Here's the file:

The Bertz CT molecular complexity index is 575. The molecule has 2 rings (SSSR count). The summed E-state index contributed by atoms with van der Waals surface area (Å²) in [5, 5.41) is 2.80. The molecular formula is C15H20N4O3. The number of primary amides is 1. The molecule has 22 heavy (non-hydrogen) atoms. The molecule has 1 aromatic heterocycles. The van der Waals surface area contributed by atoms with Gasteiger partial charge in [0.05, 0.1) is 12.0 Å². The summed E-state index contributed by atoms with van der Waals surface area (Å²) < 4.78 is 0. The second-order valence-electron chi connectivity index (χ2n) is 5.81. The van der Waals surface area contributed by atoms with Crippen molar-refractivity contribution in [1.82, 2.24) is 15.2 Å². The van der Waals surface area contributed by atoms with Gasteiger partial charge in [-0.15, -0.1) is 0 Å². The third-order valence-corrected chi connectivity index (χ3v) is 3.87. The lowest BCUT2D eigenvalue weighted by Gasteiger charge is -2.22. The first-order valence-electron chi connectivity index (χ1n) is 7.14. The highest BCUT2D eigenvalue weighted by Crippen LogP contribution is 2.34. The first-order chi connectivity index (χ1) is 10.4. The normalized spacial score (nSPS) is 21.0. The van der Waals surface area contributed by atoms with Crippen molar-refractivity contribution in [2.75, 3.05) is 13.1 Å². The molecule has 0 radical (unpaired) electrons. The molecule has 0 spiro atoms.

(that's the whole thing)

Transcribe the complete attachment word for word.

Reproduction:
The Bertz CT molecular complexity index is 575. The molecule has 2 rings (SSSR count). The summed E-state index contributed by atoms with van der Waals surface area (Å²) in [5, 5.41) is 2.80. The molecular formula is C15H20N4O3. The number of primary amides is 1. The molecule has 22 heavy (non-hydrogen) atoms. The molecule has 1 aromatic heterocycles. The van der Waals surface area contributed by atoms with Gasteiger partial charge in [0.05, 0.1) is 12.0 Å². The summed E-state index contributed by atoms with van der Waals surface area (Å²) < 4.78 is 0. The second-order valence-electron chi connectivity index (χ2n) is 5.81. The van der Waals surface area contributed by atoms with Crippen molar-refractivity contribution in [1.82, 2.24) is 15.2 Å². The van der Waals surface area contributed by atoms with Gasteiger partial charge in [-0.15, -0.1) is 0 Å². The third-order valence-corrected chi connectivity index (χ3v) is 3.87. The lowest BCUT2D eigenvalue weighted by Gasteiger charge is -2.22. The first-order valence-electron chi connectivity index (χ1n) is 7.14. The highest BCUT2D eigenvalue weighted by Crippen LogP contribution is 2.34. The first-order chi connectivity index (χ1) is 10.4. The normalized spacial score (nSPS) is 21.0. The van der Waals surface area contributed by atoms with Crippen molar-refractivity contribution in [2.75, 3.05) is 13.1 Å². The molecule has 0 radical (unpaired) electrons. The molecule has 0 spiro atoms.